The third case, EEOC v. R.G. & G.R. Harris Funeral Homes, Inc., is a case brought by plaintiff Aimee Stephens, a transgender woman who worked as a funeral director in Michigan. She presented as a male when she started her job, but then told her supervisor several years later that she was planning to transition to a woman and would start wearing women’s clothes to work. She was fired shortly after that.

Her supervisor said he fired her because Stephens “was no longer going to represent himself as a man.” The supervisor stated in the case that he believes gender transition “violat[es] God’s commands” since “a person’s sex is an immutable God-given fit.”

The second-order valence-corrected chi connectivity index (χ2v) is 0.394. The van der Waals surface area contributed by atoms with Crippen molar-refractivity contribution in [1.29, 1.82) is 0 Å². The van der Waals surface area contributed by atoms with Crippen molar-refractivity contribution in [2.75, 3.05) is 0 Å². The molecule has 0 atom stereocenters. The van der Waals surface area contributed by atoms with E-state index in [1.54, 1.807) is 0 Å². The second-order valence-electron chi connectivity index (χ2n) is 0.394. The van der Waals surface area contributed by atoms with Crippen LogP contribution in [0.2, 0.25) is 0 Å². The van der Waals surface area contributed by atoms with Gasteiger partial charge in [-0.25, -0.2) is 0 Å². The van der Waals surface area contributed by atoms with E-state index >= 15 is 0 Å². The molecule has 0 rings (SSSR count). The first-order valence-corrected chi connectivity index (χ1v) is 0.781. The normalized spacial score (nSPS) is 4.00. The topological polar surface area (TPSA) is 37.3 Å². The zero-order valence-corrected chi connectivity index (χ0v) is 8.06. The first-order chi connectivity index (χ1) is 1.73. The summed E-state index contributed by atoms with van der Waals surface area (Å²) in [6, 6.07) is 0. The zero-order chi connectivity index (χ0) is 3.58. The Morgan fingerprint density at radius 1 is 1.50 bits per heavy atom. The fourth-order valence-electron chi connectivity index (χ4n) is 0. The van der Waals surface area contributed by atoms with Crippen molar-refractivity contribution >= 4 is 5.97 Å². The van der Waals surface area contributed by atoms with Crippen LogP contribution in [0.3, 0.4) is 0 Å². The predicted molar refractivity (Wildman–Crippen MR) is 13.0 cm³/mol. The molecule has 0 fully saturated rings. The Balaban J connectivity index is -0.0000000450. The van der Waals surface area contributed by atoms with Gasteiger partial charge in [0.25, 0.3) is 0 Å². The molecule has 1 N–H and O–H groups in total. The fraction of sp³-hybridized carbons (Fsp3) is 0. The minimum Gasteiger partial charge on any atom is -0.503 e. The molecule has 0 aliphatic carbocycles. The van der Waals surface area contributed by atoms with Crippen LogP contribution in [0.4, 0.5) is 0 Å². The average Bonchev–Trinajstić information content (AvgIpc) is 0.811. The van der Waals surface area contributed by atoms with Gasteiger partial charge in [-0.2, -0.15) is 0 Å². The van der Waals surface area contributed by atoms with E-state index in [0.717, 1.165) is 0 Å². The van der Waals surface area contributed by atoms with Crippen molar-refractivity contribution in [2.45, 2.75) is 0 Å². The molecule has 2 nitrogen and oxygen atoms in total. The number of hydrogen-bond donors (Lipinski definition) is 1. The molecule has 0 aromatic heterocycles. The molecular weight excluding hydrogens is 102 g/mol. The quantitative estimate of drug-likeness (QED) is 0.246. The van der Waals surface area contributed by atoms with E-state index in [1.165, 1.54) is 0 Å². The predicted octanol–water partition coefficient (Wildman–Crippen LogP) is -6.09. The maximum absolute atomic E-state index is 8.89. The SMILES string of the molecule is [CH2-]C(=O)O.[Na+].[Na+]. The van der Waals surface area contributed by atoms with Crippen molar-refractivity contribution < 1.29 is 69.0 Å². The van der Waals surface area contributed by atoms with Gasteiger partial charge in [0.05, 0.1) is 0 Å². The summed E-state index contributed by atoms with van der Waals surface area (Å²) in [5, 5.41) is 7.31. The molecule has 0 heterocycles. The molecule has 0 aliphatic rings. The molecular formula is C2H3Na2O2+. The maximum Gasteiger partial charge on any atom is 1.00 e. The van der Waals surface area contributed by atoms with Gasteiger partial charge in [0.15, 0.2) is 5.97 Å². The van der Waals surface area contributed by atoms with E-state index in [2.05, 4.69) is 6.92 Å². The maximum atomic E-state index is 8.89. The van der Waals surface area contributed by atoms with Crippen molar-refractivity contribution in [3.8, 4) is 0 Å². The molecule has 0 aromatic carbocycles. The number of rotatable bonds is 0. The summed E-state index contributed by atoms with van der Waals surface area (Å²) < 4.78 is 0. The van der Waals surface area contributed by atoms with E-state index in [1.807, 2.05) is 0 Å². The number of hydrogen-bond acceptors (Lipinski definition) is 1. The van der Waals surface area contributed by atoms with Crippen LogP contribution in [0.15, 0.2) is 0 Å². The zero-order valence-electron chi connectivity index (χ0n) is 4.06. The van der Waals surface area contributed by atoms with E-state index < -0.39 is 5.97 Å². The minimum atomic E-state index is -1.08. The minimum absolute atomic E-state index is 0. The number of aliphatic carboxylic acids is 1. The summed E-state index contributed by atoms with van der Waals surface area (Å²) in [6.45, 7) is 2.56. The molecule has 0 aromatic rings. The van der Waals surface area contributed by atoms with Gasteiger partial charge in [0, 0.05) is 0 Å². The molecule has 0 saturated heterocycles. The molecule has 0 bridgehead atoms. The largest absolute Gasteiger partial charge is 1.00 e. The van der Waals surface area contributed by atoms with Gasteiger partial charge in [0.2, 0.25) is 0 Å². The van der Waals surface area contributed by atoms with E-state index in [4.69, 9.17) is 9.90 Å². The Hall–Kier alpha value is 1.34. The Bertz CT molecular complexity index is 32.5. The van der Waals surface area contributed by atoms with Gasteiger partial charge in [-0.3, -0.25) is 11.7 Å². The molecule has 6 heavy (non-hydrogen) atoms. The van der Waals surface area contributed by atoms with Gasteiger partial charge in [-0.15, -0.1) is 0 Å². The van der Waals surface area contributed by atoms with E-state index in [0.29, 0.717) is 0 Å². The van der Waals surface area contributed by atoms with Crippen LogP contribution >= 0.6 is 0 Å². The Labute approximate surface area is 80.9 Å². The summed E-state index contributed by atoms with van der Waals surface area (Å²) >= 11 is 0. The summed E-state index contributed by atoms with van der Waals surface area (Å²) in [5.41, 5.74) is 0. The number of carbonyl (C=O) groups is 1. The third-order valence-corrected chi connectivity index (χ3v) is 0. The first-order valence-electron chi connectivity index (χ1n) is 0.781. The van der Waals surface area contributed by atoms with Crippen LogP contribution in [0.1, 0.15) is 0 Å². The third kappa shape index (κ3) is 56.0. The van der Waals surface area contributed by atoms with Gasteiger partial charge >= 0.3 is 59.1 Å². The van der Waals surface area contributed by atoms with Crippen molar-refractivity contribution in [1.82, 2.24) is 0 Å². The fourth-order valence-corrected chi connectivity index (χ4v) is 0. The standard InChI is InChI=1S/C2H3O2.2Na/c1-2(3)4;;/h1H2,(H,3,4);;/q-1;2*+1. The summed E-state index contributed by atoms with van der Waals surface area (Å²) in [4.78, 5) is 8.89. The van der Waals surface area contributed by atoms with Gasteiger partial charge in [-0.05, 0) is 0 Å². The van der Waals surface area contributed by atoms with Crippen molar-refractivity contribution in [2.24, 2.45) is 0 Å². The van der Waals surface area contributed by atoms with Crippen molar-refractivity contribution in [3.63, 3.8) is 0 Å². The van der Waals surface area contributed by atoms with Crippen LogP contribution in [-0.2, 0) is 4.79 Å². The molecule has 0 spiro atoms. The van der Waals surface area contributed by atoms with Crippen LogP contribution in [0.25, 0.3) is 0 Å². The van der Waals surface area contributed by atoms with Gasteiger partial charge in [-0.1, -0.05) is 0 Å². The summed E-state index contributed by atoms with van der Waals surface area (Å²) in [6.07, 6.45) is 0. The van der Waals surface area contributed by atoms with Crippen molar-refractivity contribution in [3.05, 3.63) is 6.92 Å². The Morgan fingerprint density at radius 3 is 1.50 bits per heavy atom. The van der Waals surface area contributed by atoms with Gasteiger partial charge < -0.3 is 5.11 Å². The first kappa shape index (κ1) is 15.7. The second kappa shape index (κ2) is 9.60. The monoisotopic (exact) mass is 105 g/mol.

The EEOC sued on Stephens’ behalf in federal district court in Michigan, claiming discrimination in violation of Title VII. The district court held Stephens was discriminated against because it engaged in sex stereotyping, but that the employer was protected by the Religious Freedom Restoration Act. Stephens appealed.

The Sixth Circuit agreed with Stephens that Title VII bars employment discrimination against transgender people because: (1) transgender discrimination is gender stereotyping; and (2) transgender discrimination is inherently sex discrimination since such a decision must be “motivated, at least in part, by the employee’s sex.” The Sixth Circuit then held that the employer was not protected by the Religious Freedom Restoration Act, reversing the district court.

As these cases proceed before the Supreme Court, we will continue to monitor and update readers.